Don Juan Monologue
|Don Juan Monologue by Molière|
DON JUAN: What! would you have a man bind himself to the first girl he falls in love with, say farewell to the world for her sake, and have no eyes for anyone else? A fine thing, to be sure, to pride oneself upon the false honour of being faithful, to lose oneself in one passion for ever, and to be blind from our youth up to all the other beautiful women who can captivate our gaze! No, no; constancy is the share of fools. Every beautiful woman has a right to charm us, and the privilege of having been the first to be loved should not deprive the others of the just pretensions which the whole sex has over our hearts. As for me, beauty delights me wherever I meet with it, and I am easily overcome by the gentle violence with which it hurries us along. It matters not if I am already engaged: the love I have for a fair one cannot make me unjust towards the others; my eyes are always open to merit, and I pay the homage and tribute nature claims. Whatever may have taken place before, I cannot refuse my love to any of the lovely women I behold; and, as soon as a handsome face asks it of me, if I had ten thousand hearts I would give them all away. The first beginnings of love have, besides, indescribable charms, and the true pleasure of love consists in its variety. It is a most captivating delight to reduce by a hundred means the heart of a young beauty; to see day by day the gradual progress one makes; to combat with transport, tears, and sighs, the shrinking modesty of a heart unwilling to yield; and to force, inch by inch, all the little obstacles she opposes to our passion; to overcome the scruples upon which she prides herself, and to lead her, step by step, where we would bring her. But, once we have succeeded, there is nothing more to wish for; all the attraction of love is over, and we should fall asleep in the tameness of such a passion, unless some new object came to awake our desires and present to us the attractive perspective of a new conquest. In short, nothing can surpass the pleasure of triumphing over the resistance of a beautiful maiden; and I have in this the ambition of conquerors, who go from victory to victory, and cannot bring themselves to put limits to their longings. There is nothing that can restrain my impetuous yearnings. I have a heart big enough to be in love with the whole world; and, like Alexander, I could wish for other spheres to which I could extend my conquests.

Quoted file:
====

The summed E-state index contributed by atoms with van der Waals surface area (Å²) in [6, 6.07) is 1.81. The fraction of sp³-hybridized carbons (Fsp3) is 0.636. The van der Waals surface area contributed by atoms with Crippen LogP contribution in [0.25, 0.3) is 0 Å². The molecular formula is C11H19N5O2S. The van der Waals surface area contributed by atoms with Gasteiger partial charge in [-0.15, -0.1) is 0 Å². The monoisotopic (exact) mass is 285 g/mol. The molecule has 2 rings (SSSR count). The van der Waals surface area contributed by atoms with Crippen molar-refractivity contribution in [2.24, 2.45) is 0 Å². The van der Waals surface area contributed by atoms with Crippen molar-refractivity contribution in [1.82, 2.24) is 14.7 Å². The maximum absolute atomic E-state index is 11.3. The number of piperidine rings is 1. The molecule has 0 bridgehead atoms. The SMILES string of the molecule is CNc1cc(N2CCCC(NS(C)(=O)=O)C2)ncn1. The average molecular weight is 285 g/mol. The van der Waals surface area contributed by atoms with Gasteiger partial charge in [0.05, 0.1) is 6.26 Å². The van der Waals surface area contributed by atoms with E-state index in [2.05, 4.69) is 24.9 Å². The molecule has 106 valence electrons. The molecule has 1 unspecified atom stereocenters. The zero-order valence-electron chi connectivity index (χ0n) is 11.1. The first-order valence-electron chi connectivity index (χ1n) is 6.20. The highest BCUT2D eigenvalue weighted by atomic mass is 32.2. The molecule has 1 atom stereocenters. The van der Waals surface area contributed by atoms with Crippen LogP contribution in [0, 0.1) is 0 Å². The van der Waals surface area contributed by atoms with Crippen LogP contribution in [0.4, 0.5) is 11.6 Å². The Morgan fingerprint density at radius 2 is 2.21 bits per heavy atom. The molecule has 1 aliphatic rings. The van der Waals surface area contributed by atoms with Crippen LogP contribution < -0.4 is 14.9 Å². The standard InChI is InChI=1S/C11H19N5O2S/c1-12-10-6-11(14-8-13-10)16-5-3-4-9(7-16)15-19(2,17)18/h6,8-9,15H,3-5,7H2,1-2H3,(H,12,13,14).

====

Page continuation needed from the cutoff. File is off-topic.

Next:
Credits: Reprinted from The Dramatic Works of Molière, Vol. II. Ed. Charles Heron Wall. London: George Bell & Sons, 1898.